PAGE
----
There are a lot of considerations, and sometimes concessions, that have to be made when hotel owners and operators are trying to align their goals. This was the topic of discussion between Randy Gaines, Senior Vice President of Operations & New Project Development at Hilton Worldwide and John Travato, Managing Director at Waldorf Astoria Hotels & Resorts during HotelSpaces Key West.
"Brands are very forceful. They want to protect their brand, while operators think there's some crazy stuff going on," said Travato. "Everyone wants an ROI. I think it has to be data-driven: We take a lot of feedback from guests."
Making Exceptions, Meeting Expectations
He used the example of their Key West property (where this discussion was held) to illustrate how brand expectations might not reflect guest behaviors or expectations in every instance. The Waldorf generally expects its properties to have a 24-hour fitness attendant, but in Key West, where people really weren't using the gym facilities at all, it was a waste of money. But bringing that up took a little bit of re-framing.
"Our guests have a certain level of expectation when they show up, and our commitment is to deliver that to them”
"You can't go to the brand and say [making this exception to your brand standard] is going to save money. They don't want to hear that," he said. "You have to say it's going to stretch service: 'Can someone else tidy up the gym [on their downtime]? Do you really need a person standing there [doing nothing]?' We have to make sure we’re making the right brand decisions and the owner is still getting their return."
"For those operating luxury properties like the Waldorf or Ritz-Carlton, there are brand pillars and there's a level of expectation behind the luxury," said Gaines. He uses an example in New York, where the Waldorf-Astoria is currently being renovated and part of that investment will include a multi-million dollar upgrade to the restaurant.
“If you're going to be luxury there's a minimum level of entry. Some of your investment may not always have a clear return, but it's necessary and something you need to strive for. Our guests have a certain level of expectation when they show up, and our commitment is to deliver that to them.”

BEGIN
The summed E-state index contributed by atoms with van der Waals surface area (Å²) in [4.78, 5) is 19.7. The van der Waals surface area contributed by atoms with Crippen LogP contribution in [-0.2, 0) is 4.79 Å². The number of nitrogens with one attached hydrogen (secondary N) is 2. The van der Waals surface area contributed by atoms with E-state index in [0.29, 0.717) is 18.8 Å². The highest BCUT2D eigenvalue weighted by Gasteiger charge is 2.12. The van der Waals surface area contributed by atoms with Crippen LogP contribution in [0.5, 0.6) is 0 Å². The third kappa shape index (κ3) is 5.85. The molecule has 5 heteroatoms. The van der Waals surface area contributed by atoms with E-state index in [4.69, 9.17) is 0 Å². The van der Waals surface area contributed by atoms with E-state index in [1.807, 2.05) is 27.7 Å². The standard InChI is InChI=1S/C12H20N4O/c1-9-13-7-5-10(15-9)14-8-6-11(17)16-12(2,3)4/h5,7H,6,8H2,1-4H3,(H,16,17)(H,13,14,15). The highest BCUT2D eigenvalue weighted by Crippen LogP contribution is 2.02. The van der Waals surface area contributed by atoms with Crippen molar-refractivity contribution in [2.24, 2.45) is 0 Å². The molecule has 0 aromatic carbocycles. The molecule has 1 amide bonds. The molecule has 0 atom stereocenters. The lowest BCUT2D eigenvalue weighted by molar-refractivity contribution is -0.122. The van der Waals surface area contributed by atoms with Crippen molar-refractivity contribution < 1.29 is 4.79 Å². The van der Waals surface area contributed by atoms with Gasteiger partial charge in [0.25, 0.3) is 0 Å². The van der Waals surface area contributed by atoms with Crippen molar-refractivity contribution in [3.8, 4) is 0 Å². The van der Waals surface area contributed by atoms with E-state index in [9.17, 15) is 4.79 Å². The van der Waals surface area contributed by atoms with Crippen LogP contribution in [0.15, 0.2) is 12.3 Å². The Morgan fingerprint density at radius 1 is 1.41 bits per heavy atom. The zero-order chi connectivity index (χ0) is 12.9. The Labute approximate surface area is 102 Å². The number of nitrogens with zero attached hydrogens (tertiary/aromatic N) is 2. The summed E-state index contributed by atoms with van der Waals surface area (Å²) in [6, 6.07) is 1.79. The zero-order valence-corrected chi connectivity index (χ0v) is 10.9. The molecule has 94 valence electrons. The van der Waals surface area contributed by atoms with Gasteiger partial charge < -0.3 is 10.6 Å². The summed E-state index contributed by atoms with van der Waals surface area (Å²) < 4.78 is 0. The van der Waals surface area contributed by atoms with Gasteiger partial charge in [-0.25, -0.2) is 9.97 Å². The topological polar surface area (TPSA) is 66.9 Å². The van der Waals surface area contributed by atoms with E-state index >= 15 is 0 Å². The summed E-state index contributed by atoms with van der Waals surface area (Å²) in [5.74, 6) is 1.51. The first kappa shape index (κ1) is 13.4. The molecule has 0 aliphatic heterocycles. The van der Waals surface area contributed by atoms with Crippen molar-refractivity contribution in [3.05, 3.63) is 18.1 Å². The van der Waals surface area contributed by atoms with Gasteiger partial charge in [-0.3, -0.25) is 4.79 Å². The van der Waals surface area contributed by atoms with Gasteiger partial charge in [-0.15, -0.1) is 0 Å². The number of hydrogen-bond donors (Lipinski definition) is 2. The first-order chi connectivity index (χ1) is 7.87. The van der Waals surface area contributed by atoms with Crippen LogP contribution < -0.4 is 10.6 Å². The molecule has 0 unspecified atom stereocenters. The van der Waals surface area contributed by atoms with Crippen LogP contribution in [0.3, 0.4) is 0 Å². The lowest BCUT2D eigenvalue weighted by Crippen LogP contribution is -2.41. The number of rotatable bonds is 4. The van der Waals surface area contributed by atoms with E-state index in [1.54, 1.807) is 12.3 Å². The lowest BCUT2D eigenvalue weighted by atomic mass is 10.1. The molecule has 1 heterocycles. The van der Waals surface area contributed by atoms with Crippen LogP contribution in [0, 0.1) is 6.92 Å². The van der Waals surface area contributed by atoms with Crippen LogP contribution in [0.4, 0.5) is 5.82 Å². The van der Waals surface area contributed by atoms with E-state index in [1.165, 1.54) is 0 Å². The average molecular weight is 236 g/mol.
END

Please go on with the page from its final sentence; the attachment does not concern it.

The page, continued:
When Disaster Strikes
But sometimes owners and operators need to align on issues a little more serious than restaurants. When Hurricane Irma was coursing its path straight to the Florida Keys in 2017, the strength of owner support became very clear in how quickly and efficiently the hotel was able to respond.
"This hotel was one of the best prepared in the business," Gaines said proudly.
Travato explained that everyone in the Keys is very vigilant about hurricanes, and starting as early as May, hotel managers start attending preparedness courses.
"You have to be prepared because everything depends upon getting back up and running," he said. "If we prepare for the worst then we'll be better equipped."
They were fortunate in that the storm missed their property, but they still had a lot of damage from wind and rain. But because of their preparedness plan, they were able to get back onto the property two days after the storm with a leadership team—thanks to the enviable influence of Hilton Worldwide—and had the hotel back up and running in time for a wedding five weeks later.
"We can't control Mother Nature," Gaines said. "We've learned to get pre-approval with the insurance company to spend as we need to if that's $1 million on generators or whatever. What we've done for all these storms with all of our owners is tell them, 'Just get the generator. Spend the $250,000; you'll need it.'"
"If we prepare for the worst then we'll be better equipped"
He continued to say that communication is also critical, and having a communication plan that works and that resonates far and wide is essential. When Hurricane Maria hit Puerto Rico, they assumed their satellite phones would enable them to stay connected to the folks on the ground. They learned satellite phones don't work too well when there's a massive storm cloud hanging overhead. Now they have a communication plan in place that actually works.
Back in the Keys, the Waldorf was able to get about 80 percent of their workforce of roughly 250 people back to work within 10 days. Hilton, with their political and financial muscle, was able to get trucks with food and water down to the property, so they were able to feed their associates as well as their families, the police, firemen, National Guard, and locals. Theirs was the only kitchen open in the area and they were able to feed all of the people on the ground and provide emergency aid.
The Keys aren't the only area where Hilton has such emergency plans in place, either: in areas with higher political instability, they have helicopters on call and key relationships in place to ensure their properties get what they need.
Making Changes That Make Sense
But not every issue is on the magnitude of a massive natural disaster. For everything else the Hilton has an owner advisory council that is very involved in making decisions, whether it be for a panic button for housekeeping staff or switching over all parking to valet.
"The owners are very engaged and involved in what we're doing here," Travato said.
"We're conscious about not rolling something out if it won’t yield a return," Gaines explained. “Back in the old days that wasn't always the case, necessarily. We have to put our efforts toward thoughtful initiatives, testing them in our own assets and proofing them out. That way, we're doing all we can to yield a return"
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